Chronic Pain Treatment and Health Service Utilization of Veterans with Hepatitis C Virus Infection

Authors

  • Travis I. Lovejoy PhD, MPH,

    Corresponding author
    1. Mental Health and Clinical Neurosciences Division, Portland VA Medical Center, Portland, Oregon
      Travis I. Lovejoy, PhD, MPH, Portland VA Medical Center, P3MHDC, 3710 SW U.S. Veterans Hospital Road, Portland, OR 97239, USA. Tel: 503-220-8262 x58272; Fax: 503-402-2830; E-mail: travis.lovejoy@va.gov.
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  • Steven K. Dobscha MD,

    1. Mental Health and Clinical Neurosciences Division, Portland VA Medical Center, Portland, Oregon
    2. Department of Psychiatry, Oregon Health & Science University, Portland, Oregon
    3. Portland Center for the Study of Chronic, Comorbid Mental and Physical Disorders, Portland VA Medical Center, Portland, Oregon
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  • Renee Cavanagh BA,

    1. School of Professional Psychology, Pacific University, Hillsboro, Oregon
    2. Portland VA Research Foundation, Portland, Oregon
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  • Dennis C. Turk PhD,

    1. Department of Anesthesiology and Pain Medicine, University of Washington, Seattle, Washington, USA
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  • Benjamin J. Morasco PhD

    1. Mental Health and Clinical Neurosciences Division, Portland VA Medical Center, Portland, Oregon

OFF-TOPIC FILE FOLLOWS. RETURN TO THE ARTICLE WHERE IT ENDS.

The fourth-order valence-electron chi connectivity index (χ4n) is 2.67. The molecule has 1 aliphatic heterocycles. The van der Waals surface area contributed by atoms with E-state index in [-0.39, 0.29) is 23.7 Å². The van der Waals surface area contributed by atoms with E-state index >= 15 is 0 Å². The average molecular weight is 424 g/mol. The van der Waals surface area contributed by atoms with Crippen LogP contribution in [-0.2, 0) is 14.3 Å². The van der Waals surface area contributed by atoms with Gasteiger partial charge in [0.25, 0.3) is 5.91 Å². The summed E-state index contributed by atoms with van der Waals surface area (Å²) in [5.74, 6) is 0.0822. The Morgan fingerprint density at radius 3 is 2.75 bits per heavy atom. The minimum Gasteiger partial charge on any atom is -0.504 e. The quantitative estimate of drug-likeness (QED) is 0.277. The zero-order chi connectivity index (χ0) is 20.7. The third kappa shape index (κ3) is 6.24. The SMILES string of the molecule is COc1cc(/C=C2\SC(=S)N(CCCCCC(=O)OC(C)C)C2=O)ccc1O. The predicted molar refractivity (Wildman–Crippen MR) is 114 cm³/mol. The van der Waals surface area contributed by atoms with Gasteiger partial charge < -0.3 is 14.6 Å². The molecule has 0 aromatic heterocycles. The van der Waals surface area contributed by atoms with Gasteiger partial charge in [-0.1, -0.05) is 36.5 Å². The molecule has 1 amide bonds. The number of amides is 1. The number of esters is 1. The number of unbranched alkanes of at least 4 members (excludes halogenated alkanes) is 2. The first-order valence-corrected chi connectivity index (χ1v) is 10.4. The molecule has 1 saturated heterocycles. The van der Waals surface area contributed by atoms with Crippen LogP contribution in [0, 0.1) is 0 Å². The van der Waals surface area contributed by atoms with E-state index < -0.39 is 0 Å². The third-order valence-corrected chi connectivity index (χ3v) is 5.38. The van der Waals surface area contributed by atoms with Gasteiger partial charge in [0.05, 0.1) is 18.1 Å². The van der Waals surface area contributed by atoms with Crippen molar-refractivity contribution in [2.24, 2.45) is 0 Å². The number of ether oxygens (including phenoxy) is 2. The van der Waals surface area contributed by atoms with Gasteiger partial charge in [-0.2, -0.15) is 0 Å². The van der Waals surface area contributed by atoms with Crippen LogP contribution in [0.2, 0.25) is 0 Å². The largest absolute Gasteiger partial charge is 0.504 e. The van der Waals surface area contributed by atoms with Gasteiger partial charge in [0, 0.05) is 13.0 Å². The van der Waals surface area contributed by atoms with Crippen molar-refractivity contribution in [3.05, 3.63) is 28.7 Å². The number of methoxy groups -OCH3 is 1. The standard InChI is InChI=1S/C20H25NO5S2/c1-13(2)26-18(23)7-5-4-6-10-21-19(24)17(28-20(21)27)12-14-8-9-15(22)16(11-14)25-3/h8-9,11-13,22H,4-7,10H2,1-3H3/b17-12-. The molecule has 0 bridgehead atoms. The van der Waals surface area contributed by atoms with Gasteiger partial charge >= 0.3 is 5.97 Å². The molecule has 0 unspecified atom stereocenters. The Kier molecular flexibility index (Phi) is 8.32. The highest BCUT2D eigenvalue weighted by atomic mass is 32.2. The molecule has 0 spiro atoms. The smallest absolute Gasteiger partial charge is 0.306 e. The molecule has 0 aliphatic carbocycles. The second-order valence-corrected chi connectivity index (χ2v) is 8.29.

2. Department of Psychiatry, Oregon Health & Science University, Portland, Oregon
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  • Conflict of interest and acknowledgment of support: No author reports having any financial or other potential conflict of interest with this study. This study was supported in part by award K23DA023467 from the United States National Institute on Drug Abuse to Dr. Morasco.

Travis I. Lovejoy, PhD, MPH, Portland VA Medical Center, P3MHDC, 3710 SW U.S. Veterans Hospital Road, Portland, OR 97239, USA. Tel: 503-220-8262 x58272; Fax: 503-402-2830; E-mail: travis.lovejoy@va.gov.

Abstract

Objectives.  Hepatitis C virus (HCV) infection is estimated to affect 2% of the general U.S. population and chronic pain is a common comorbidity among persons with HCV. The primary purpose of this study was to compare health service utilization of U.S. military veterans with HCV with and without the presence of comorbid chronic pain.

Design.  Cross-sectional study with retrospective review of patient medical records.

Patients.  One hundred seventy-one U.S. military veterans with confirmed HCV, recruited through a single U.S. Veterans Administration hospital.

Outcome Measures.  Medical service utilization data from the past 5 years were extracted from participants' electronic medical records.

Results.  Sixty-four percent of veterans with HCV (N = 110) had chronic pain. Veterans with HCV and chronic pain utilized more health services including total inpatient stays (odds ratio [OR] = 2.58 [1.46, 4.56]) and days hospitalized for psychiatric services (OR = 5.50 [3.37, 8.99]), compared to participants with HCV and no chronic pain, after statistically adjusting for demographic, psychiatric, substance use, medical comorbidity, and disability covariates. In addition, those with HCV and chronic pain had more total outpatient visits with primary care providers (OR = 1.73 [1.15, 2.59]), physical therapists (OR = 9.57 [4.79, 19.11]), and occupational therapists (OR = 2.72 [1.00, 7.48]).

Conclusions.  Patients with HCV and chronic pain utilize medical services to a greater extent than patients with HCV but no chronic pain. Future studies that examine the efficacy of both pharmacological and nonpharmacological pain treatment for patients with comorbid HCV and chronic pain appear warranted.

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